= ((x A y) A z) = (x A (y A z)) =
(x A y) = x, using associativity of meet. Since x A z = x has been shown, we
have x < z, proving transitivity.

Example 9 . 1 8 : The meet
operators used in the examples in Section 9.2 are set union and set
intersection. They are both idempotent, commutative, and associative. For set
union, the top element is 0 and the bottom element is U, the universal set,
since for any subset
xo£U,$Ux = x and U
U x
= U. For set intersection, T is U and ± is 0. V,
the domain of values of the semilattice, is the set of all subsets of U, which
is sometimes called the power set of U and denoted 2U.

For all *x* and *yinV,xUy = x* implies *x D y;* therefore, the partial order
imposed by set union is *D,* set
inclusion. Correspondingly, the partial order imposed by set intersection is C,
set containment. That is, for set intersection, sets with fewer elements are
considered to be smaller in the partial order. How-ever, for set union, sets
with *more* elements are considered to
be smaller in the partial order. To say that sets larger in size are smaller in
the partial order is counterintuitive; however, this situation is an
unavoidable consequence of the definitions.^{6}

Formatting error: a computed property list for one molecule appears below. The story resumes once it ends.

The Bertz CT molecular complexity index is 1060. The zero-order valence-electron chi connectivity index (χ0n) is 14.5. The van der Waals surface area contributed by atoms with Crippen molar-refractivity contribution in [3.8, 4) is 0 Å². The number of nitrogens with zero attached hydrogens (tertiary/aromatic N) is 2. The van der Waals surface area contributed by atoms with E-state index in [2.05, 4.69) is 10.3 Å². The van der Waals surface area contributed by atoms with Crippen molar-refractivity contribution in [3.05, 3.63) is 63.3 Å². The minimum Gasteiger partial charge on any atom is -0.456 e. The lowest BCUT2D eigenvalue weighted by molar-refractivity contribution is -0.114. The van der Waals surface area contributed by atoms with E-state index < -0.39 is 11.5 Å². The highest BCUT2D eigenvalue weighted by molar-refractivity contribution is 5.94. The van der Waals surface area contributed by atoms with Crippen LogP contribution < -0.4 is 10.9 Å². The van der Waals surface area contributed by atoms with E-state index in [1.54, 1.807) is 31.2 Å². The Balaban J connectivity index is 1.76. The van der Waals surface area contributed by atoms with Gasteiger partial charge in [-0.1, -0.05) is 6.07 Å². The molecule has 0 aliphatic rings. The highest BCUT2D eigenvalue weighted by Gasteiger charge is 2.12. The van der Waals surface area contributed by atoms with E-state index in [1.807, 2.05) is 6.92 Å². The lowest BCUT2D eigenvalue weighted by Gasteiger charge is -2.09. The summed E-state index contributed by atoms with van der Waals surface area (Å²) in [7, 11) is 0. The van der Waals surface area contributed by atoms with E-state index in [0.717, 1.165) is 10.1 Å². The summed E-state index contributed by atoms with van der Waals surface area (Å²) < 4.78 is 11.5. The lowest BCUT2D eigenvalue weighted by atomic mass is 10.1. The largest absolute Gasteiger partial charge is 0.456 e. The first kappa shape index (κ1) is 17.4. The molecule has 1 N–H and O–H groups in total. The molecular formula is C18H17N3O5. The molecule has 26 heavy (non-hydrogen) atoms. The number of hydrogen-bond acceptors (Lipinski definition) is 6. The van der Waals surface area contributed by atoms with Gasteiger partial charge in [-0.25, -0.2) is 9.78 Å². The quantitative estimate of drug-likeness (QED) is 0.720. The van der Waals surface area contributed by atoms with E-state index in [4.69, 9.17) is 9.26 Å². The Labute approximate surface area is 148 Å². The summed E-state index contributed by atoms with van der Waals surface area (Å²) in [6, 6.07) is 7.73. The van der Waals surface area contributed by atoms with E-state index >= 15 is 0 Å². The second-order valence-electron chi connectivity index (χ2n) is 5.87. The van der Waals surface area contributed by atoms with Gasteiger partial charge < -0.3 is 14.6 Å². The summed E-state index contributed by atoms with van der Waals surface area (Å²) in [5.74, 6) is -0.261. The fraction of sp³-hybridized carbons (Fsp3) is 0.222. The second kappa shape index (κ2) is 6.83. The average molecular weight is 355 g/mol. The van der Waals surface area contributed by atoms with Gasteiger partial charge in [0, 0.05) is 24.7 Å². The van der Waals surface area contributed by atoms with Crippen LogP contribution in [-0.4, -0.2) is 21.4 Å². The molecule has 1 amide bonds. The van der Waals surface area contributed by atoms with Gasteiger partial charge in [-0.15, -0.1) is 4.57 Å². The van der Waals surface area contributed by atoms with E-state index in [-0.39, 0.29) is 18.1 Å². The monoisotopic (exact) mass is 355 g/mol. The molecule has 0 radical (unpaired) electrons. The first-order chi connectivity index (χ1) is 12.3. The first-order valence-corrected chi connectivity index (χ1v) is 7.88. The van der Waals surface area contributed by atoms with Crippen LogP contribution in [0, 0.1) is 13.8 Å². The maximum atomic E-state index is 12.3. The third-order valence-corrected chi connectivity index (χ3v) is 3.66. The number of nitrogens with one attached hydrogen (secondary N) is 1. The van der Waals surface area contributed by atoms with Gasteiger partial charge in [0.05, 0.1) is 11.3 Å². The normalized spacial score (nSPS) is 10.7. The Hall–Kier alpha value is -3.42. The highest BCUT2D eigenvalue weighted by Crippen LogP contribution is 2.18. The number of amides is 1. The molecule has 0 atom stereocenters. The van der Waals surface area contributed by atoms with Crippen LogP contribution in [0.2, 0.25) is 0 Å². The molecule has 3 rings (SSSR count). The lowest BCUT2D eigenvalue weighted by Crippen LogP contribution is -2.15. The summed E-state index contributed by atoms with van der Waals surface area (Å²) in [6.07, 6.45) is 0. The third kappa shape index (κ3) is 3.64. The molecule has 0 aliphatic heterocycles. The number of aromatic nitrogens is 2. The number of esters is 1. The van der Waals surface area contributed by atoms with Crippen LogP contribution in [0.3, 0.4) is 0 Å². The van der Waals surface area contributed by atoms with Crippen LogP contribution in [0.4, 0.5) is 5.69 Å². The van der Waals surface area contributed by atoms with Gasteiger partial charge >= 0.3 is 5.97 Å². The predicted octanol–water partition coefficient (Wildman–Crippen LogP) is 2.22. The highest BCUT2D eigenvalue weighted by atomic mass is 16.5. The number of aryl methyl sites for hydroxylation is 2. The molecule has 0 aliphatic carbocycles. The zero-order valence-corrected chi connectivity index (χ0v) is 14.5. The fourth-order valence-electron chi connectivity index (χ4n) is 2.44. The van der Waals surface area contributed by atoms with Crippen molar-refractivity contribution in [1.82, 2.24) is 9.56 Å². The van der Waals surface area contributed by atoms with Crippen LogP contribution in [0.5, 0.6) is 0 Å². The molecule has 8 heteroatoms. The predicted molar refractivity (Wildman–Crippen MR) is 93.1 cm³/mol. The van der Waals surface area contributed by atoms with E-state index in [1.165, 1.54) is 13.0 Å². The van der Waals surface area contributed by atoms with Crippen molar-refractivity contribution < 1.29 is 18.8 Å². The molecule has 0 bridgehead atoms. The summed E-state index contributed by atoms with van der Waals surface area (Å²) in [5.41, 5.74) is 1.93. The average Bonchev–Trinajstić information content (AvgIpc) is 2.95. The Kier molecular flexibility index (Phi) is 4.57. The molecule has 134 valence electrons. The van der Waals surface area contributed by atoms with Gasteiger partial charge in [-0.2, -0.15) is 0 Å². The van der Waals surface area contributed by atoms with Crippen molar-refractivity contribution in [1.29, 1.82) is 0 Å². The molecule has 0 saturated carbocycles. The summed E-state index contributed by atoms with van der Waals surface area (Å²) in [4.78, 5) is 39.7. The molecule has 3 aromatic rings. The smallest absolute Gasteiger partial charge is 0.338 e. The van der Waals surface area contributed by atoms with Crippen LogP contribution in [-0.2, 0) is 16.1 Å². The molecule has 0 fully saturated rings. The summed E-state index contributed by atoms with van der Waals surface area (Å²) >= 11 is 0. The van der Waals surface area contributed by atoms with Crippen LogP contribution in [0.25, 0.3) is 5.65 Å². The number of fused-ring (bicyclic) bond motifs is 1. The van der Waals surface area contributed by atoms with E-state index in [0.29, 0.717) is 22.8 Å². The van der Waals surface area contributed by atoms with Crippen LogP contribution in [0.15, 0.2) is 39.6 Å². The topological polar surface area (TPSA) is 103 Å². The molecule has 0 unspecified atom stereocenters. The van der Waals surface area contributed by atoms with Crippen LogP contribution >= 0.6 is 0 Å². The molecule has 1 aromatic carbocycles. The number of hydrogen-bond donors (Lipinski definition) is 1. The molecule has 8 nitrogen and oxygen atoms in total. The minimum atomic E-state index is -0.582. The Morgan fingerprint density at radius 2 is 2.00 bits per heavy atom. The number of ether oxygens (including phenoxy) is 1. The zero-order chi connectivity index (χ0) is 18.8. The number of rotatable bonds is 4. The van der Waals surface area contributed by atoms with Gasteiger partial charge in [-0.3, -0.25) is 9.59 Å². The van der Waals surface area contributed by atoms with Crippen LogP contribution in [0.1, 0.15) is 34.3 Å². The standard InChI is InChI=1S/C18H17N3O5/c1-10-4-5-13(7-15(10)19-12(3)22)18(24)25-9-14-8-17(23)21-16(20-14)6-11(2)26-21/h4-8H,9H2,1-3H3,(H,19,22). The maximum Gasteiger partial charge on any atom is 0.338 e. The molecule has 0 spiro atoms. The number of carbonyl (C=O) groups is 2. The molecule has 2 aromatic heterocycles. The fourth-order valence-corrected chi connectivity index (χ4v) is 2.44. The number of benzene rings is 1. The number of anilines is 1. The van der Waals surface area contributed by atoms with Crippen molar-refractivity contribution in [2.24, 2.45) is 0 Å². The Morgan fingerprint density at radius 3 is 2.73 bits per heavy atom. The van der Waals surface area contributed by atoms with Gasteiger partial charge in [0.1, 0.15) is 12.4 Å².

As discussed in Section 9.2, there are usually many solutions to a set
of data-flow equations, with the greatest solution (in the sense of the partial
order <) being the most precise. For example, in reaching definitions, the
most precise among all the solutions to the data-flow equations is the one with
the smallest number of definitions, which corresponds to the greatest element
in the partial order defined by the meet operation, union. In available
expressions, the most precise solution is the one with the largest number of
expressions. Again, it is the greatest solution in the partial order defined by
intersection as the meet

operation. •

G r e a t e s t Lower B o u n d s

There is another useful relationship between the meet operation and the
partial ordering it imposes. Suppose (V, A) is a semilattice. A *greatest lower bound* (or *gib) *of domain elements* x *and* y *is an element* g *such